For NMR experiments, protein samples were prepared at concentrations between 200 and 500 μM containing 10% D2O (Sigma-Aldrich) in 10 mM potassium phosphate pH 6.0, 100 mM NaCl, and 250 μM TCEP buffer (supplemented with 10 μM DSS for proton chemical shift referencing). All experiments were acquired in 5 mm NMR tubes at 25 °C using Bruker Avance spectrometers at 500, 700, or 950 MHz equipped with cryoprobes and controlled by the TopSpin 3.1 software package. Backbone assignments were carried out using 3D experiments (HNCO, HN(CA)CO, CBCA(CO)NH, and CBCANH) [39] for CT, TPR-CTΔQ, and NT constructs (respective BMRB accession numbers: 27272, 27275, and 27276); assignment of the other constructs was compiled using the same information. NMRPipe [40] and CcpNMR Analysis [41] were used for spectral processing and analysis.


Since two stretches of peaks were missing from our SGTA_CT spectra, we tested numerous conditions to optimize the experiments and potentially reveal the missing peaks. We produced a variety of different SGTA_CT constructs, removing potentially aggregating regions (CTΔQ) and adding the contiguous stable domain, TPR (TPR_CT and TPR_CTΔQ). For each of these, we ran 1H-15N HSQC experiments at a range of temperatures (Additional file 4: Figure S4), pH (6.0–8.9), protein concentrations (10–500 μM), and with the addition of detergents at various concentrations (DDM or OG at 0.05–0.2%).


NMR relaxation experiments were performed for NT, TPR, NT-TPR, TPR-CTΔQ, and FL constructs at concentrations between 200 and 400 μM. 15N - {1H} heteronuclear measurements were obtained from the ratio of crosspeak volumes between two experiments recorded with 4 s of interscan delay (equilibrium) or 4 s of proton saturation (saturated). A spectrum series with 30.8, 61.6, 123.2, 246.4, 369.6, 554.4, 739.2, 985.5, 1232, 1386, and 1540 ms of inversion-and-recovery delays and 16.96, 33.92, 50.88, 67.84, 84.8, 118.72, 152.64, 186.56, 220.48, and 254.4 ms of CPMG echo delays was recorded for T1 and T2 measurements, respectively. 15N T1 and T2 relaxation times were computed using standard methods analogous to previous approach [42], from the single exponential decay fitting of the peak intensities for each amide signal. Correlation times (τc) have been estimated from the T1/T2 averaged values for each domain (NT comprising residues from 5 to 65 and TPR from 87 to 206) using the following equation:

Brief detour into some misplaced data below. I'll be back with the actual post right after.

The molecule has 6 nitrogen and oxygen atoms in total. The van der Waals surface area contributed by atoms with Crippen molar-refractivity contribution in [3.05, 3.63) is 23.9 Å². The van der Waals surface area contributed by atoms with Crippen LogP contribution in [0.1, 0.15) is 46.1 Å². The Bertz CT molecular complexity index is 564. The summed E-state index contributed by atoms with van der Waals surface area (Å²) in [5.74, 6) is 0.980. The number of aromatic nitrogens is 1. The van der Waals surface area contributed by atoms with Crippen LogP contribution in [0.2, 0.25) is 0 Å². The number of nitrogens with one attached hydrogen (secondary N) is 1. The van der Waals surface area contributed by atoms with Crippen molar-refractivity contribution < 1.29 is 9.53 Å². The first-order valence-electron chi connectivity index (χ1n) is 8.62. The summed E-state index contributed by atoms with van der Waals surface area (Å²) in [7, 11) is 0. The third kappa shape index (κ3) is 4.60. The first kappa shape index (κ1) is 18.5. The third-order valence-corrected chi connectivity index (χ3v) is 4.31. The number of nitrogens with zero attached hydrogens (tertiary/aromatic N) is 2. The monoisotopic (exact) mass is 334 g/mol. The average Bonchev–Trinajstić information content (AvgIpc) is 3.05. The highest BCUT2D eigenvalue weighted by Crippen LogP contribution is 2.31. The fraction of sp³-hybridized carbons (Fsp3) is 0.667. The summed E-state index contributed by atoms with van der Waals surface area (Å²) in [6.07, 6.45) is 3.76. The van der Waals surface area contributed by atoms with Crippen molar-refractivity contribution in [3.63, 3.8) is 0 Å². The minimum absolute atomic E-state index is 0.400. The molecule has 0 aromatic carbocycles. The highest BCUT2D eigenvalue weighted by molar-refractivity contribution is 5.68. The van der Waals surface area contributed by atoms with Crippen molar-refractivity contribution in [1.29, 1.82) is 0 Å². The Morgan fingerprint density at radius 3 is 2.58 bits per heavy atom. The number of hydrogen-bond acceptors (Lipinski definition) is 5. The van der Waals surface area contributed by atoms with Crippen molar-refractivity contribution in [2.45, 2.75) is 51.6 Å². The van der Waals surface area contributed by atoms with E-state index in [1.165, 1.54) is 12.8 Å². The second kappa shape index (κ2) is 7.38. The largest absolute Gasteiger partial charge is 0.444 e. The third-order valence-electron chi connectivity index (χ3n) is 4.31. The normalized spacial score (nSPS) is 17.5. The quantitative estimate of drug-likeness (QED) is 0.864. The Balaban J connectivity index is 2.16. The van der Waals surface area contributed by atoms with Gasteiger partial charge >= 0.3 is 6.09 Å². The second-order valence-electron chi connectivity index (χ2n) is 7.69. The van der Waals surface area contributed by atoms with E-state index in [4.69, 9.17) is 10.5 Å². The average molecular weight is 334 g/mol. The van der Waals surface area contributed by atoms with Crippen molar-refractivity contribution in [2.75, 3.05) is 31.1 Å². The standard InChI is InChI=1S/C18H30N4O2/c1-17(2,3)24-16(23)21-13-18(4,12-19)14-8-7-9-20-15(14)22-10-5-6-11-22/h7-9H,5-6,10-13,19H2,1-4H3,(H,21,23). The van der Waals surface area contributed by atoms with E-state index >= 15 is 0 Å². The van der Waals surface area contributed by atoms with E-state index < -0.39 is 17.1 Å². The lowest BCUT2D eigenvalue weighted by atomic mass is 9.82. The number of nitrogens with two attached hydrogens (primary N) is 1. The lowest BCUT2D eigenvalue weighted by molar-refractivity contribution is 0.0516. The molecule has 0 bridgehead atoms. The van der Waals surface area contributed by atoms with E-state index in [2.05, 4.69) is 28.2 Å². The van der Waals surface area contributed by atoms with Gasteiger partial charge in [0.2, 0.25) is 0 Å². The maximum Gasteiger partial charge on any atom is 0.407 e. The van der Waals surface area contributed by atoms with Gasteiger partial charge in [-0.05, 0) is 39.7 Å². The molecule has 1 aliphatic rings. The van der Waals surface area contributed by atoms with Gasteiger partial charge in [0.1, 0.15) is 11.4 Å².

$$ {\tau}_c\approx \frac{1}{4\pi {\upsilon}_N}\sqrt{6\frac{T_1}{T_2}-7} $$

Values for n were as follows: NT = residues 5–65: in construct NT, n = 57; in construct NT-TPR, n = 45; and in construct FL, n = 37 and TPR = residues 87–205: in construct TPR, n = 97; in construct NT-TPR, n = 81; in construct TPR-CTΔQ, n = 92; and in construct FL n = 40.

Native mass spectrometry

Mass spectra of SGTA samples (NT-TPR, FLΔQ, FL, CT, and CT 3x NNP/AAA mutant) were recorded on a Synapt HD mass spectrometer (Waters) modified for studying high masses. Protein samples were exchanged into 0.20–0.75 M ammonium acetate (pH 7.0) solution using Micro Bio–Spin 6 chromatography columns (Bio-Rad) and diluted to a final concentration of 5–10 μM before analysis. 2.5 μL of protein solution was electrosprayed from a borosilicate emitter (Thermo Scientific) for sampling. Typical conditions were capillary voltage 1.8–2.5 kV, cone voltage 60–120 V, collision voltage 10–30 V, with backing pressure 3–4 mbar, and source temperature of 20 °C. Spectra were calibrated externally using cesium iodide. Data acquisition and processing were performed using MassLynx 4.1.